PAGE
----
Thursday we spent in Moline, leaving there Friday morning at 9:30. The weather had turned cooler and shortly after leaving Davenport, Iowa, we were obliged to put the top up again, and the remainder of the trip was made with it up. Thru Iowa we went by way of Muscatine, Washington, Fairfield, to Ottumwa, for our first night's stop, and the next day from Ottumwa, thru Albia, Osceola to Afton Junction, following the Blue Grass Trail. From Afton Junction we went south on the "Ayr" line through Mt. Ayr and Redding, arriving at Mrs. Whitaker's grandparents about 6 o'clock. The first day out from Moline Friday the 13th, we had our first puncture, a large tack (or small nail) picked-up in the most obscure place a tack might be. This delayed us 45 minutes, and as we had a late start we were obliged to drive from Fairfield to Ottumwa after dark, 27 miles. From Ottumwa on the roads were bad, being hilly and rough. The soil thru that part of Iowa is of clay composition and instead of getting dusty gets bumpy. Hills during the two days trip through Iowa were more numerous than I thought possible without setting one on top of the other-in printers' parlance, imposing them two up. These hills delayed the game somewhat so at darkness on Saturday (the 14th) we were still some 15 miles from grandfolks. And then to help matters we ran up against a threshing machine broken thru a bridge and had to go back a mile and take another road. This threw us off the blue book route and we had to inquire. I earnestly hope my prospects in life will never look as dark complected as that night did. And traveling over strange roads after dark is not conducive to new speed records. But we got in at 6 o'clock, and though they had practically given us up, they soon had ready a splendid supper which only a prosperous farm home knows how to prepare, and we did ample justice to it.

The weather was getting cooler and in the mid-afternoon had begun to cloud up. The wind arose late in the afternoon and a change in the weather was plainly imminent. Next morning we found it had turned considerably colder and had rained quite a bit. I drove into Grant City Sunday morning and found it had rained enough to make a good slick and stiff coating on the clay hills and I had fun shooting around over them. I purchased skid chains and on the way back had no difficulty.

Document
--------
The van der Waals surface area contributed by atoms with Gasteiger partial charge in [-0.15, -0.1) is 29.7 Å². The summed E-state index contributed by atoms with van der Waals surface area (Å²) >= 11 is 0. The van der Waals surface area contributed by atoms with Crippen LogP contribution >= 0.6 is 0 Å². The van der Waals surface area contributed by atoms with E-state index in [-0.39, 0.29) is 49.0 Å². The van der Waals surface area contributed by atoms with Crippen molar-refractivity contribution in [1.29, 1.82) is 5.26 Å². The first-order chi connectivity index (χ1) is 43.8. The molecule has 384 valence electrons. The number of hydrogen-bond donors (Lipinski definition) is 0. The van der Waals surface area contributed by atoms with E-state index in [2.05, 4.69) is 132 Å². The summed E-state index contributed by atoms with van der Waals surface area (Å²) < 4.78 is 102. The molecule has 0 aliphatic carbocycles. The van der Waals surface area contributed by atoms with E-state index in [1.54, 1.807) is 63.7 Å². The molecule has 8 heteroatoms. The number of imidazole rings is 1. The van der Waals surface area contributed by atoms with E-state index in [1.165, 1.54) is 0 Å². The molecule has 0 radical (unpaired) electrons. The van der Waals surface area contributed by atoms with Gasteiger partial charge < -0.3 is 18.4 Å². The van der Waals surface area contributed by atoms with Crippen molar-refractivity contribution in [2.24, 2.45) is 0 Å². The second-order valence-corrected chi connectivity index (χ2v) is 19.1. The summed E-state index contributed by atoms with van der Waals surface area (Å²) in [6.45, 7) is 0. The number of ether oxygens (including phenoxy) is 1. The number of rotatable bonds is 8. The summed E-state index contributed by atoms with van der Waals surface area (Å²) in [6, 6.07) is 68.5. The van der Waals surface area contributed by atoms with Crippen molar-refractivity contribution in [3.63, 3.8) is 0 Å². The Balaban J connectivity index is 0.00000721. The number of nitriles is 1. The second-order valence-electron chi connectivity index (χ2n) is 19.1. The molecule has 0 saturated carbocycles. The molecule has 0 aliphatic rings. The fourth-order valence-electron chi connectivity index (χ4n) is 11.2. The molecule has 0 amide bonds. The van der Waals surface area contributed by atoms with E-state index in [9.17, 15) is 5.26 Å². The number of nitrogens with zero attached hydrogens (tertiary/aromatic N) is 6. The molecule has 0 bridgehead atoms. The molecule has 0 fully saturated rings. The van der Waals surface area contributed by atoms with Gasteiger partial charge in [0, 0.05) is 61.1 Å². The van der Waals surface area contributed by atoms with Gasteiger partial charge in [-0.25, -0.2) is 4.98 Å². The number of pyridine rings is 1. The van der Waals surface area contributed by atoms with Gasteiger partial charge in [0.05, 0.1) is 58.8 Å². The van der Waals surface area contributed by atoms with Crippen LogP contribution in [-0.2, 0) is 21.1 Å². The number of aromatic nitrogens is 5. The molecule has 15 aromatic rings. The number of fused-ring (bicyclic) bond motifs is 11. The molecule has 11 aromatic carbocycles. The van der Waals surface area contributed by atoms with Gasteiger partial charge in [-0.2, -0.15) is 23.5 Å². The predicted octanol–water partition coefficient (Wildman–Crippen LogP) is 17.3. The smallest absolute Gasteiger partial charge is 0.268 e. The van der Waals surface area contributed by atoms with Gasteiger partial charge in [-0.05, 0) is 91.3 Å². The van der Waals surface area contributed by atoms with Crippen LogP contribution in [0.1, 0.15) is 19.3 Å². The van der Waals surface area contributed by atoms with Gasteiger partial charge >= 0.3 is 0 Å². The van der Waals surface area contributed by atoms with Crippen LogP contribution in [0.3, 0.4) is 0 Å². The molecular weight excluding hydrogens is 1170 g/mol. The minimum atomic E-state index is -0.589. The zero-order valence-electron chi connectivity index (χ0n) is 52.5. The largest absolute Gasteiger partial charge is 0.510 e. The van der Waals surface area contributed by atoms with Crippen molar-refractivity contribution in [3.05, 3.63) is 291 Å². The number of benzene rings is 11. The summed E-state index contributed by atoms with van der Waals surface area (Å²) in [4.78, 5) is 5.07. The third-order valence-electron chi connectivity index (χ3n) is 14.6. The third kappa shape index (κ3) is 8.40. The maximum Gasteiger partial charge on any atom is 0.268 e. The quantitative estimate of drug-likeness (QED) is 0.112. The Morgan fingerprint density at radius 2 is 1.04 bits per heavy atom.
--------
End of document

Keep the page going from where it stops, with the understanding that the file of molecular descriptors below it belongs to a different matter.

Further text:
All this Sunday the weather continued to get colder. At night we went into Grant City to Mrs. Whitaker's parents. I put the machine in a private garage and next morning the thermometer registered 20 above-and I had forgotten to drain the radiator! Of course it was frozen. I took it to a garage, where they had a large stove fire going and left it there until it thawed, and found to my relief no tubes were bursted. Here I took my films I had exposed to be developed and got a gallon of wood alcohol to put in the radiator. For the balance of the day I kept close communion with the stove. On Tuesday we drove up into Iowa to visit some relatives. Wednesday we made the necessary preparations to continue our journey.


Thursday morning we expected to get an early start and get into St. Joseph, Mo., about noon. But I reckoned without knowledge of the ways of small town business men, especially on cold mornings. The proprietor of the garage where I left the car was formerly a bank cashier. This might indicate his idea of which business is the more profitable-and by the way, Mac, he handled Ford cars. I presume he had never overcome his banking hour habits, for it was 9 o'clock before I got the car. I had been waiting since seven. And the thermometer this morning was 6 above! Fortunately, the wind was in the north and we were traveling south most of the way. We reached St. Joseph at 3:00, leaving next morning at 9:30, going thru Atchison, Kansas, to Nortonville, where we stopped for dinner, and from there thru Oskaloosa, and Lawrence to Ottawa, which we reached at 7 o'clock, 142 miles. The weather had moderated considerably and was quite pleasant. We stopped at the Nelson Hotel. Our room was heated with a small gas stove burning natural gas, which is so abundant and so economical in this section it is used extensively for fuel and heating purposes. In conversation with the garage man, he advised taking the western route instead of south through Dallas, as I had planned. He said we would find the weather quite favorable, the roads much better and the route at least a week shorter. I reasoned that at the most, four days would put us in New Mexico, and as the temperature had moderated so much, I felt it would have to get real bad quite soon to cause us serious trouble, and a week's time saved, was well worth the chance, besides being the most traveled route.


| PHOENIX, ARIZONA, Dec. 7, 1914 | LOS ANGELES, CALIFORNIA, Feb. 19, 1915 | MOLINE, ILLINOIS, May 27, 1915 |